> school experience in addition to natural maturation giving them a
    > different
    > outlook on life, behave differently, more quickly and more
    > self-assuredly
    > adapting themselves to societal life, and in some way gaining some
    > control
    > over their relationship between self and family and friends and
    > larger
    > social circles? Aren't school and work, visits to new places, and
    > meeting
    > new people experiences that add value to the human system in the sense
    > that
    > it can perform better? ren't education and experience giving us better
    > tools
    > in hand and in head? In a way, aren't human systems to a large extend
    > tool
    > systems as well? (Maybe we are contemplating a bit too sharp a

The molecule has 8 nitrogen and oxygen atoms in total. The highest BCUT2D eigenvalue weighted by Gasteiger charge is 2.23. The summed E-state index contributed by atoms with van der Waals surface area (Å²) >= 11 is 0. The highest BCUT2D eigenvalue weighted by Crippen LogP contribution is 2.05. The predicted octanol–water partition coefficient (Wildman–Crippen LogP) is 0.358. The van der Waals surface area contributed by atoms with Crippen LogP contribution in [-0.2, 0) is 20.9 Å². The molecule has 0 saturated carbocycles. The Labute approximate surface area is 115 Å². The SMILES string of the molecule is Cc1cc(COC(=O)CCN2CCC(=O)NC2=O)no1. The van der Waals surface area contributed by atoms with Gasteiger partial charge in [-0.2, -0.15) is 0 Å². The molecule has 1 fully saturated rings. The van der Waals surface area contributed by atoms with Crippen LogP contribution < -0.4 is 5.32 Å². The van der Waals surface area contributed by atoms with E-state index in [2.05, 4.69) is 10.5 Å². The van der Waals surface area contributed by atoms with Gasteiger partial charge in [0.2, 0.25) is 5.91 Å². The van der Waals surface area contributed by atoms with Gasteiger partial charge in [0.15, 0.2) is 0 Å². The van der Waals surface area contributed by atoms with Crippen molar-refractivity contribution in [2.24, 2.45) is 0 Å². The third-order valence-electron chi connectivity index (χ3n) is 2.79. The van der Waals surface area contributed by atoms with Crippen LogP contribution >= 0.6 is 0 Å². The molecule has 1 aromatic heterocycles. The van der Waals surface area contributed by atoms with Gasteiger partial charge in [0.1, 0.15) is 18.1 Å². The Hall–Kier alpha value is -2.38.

> dichotomy
    > between human system and tool system. When we "get hold of ourself,"
    > we have
    > a human system acting on the very self as a tool system. Company's
    > employees
    > are largely paid for because of their "tool status." When I took my
    > dose of
    > Economics 101, I resented labor being treated as part of a
    > demand-and-supply
    > system.)
    > Creating a "working dichotomy" between human system and tool system
    > seems to
    > me very useful when looking at human beings enhancing their talents
    > with
    > computers. At this point, I feel compelled to first think of the human
    > psyche as part emotional, part rational. I further understand that
    > incoming
    > signals to the brain may follow two rather distinct kinds of pathways:
    > one
    > via our emotional center, another bypassing it. Cognition has an
    > emotional
    > component. Fine-grained cognition will have grains in them with
    > different
    > blends of the rational and the emotional. That's the nature of the
    > beast.
    > Hence, when we seek to augment with computers, this realization calls
    > for
    > extra care because the human organism may revolt at facing the truth.
    > Truth,
    > logic can be devastating.